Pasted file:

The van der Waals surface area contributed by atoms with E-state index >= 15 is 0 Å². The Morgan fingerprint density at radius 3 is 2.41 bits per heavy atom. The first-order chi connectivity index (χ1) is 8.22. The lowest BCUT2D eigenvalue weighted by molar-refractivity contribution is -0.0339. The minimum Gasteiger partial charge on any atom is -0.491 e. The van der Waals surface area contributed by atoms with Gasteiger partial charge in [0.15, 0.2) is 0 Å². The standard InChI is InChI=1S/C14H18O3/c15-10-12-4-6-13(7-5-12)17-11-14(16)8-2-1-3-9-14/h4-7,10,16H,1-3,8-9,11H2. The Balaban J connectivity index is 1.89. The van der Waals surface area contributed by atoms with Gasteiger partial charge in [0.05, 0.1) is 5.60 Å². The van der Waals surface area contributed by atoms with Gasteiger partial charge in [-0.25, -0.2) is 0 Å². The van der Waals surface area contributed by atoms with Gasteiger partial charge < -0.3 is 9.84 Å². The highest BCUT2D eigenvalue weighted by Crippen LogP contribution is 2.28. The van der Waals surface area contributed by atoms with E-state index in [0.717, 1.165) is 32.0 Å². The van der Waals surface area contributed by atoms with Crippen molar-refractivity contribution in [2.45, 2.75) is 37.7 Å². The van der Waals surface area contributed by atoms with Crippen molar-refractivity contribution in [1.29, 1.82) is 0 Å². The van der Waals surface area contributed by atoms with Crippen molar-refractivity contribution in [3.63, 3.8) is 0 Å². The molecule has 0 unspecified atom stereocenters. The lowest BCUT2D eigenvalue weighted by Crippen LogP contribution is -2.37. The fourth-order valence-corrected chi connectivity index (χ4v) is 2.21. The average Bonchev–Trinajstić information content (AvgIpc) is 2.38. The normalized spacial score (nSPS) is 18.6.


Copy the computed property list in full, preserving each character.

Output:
The van der Waals surface area contributed by atoms with E-state index >= 15 is 0 Å². The Morgan fingerprint density at radius 3 is 2.41 bits per heavy atom. The first-order chi connectivity index (χ1) is 8.22. The lowest BCUT2D eigenvalue weighted by molar-refractivity contribution is -0.0339. The minimum Gasteiger partial charge on any atom is -0.491 e. The van der Waals surface area contributed by atoms with Gasteiger partial charge in [0.15, 0.2) is 0 Å². The standard InChI is InChI=1S/C14H18O3/c15-10-12-4-6-13(7-5-12)17-11-14(16)8-2-1-3-9-14/h4-7,10,16H,1-3,8-9,11H2. The Balaban J connectivity index is 1.89. The van der Waals surface area contributed by atoms with Gasteiger partial charge in [0.05, 0.1) is 5.60 Å². The van der Waals surface area contributed by atoms with Gasteiger partial charge in [-0.25, -0.2) is 0 Å². The van der Waals surface area contributed by atoms with Gasteiger partial charge < -0.3 is 9.84 Å². The highest BCUT2D eigenvalue weighted by Crippen LogP contribution is 2.28. The van der Waals surface area contributed by atoms with E-state index in [0.717, 1.165) is 32.0 Å². The van der Waals surface area contributed by atoms with Crippen molar-refractivity contribution in [2.45, 2.75) is 37.7 Å². The van der Waals surface area contributed by atoms with Crippen molar-refractivity contribution in [1.29, 1.82) is 0 Å². The van der Waals surface area contributed by atoms with Crippen molar-refractivity contribution in [3.63, 3.8) is 0 Å². The molecule has 0 unspecified atom stereocenters. The lowest BCUT2D eigenvalue weighted by Crippen LogP contribution is -2.37. The fourth-order valence-corrected chi connectivity index (χ4v) is 2.21. The average Bonchev–Trinajstić information content (AvgIpc) is 2.38. The normalized spacial score (nSPS) is 18.6.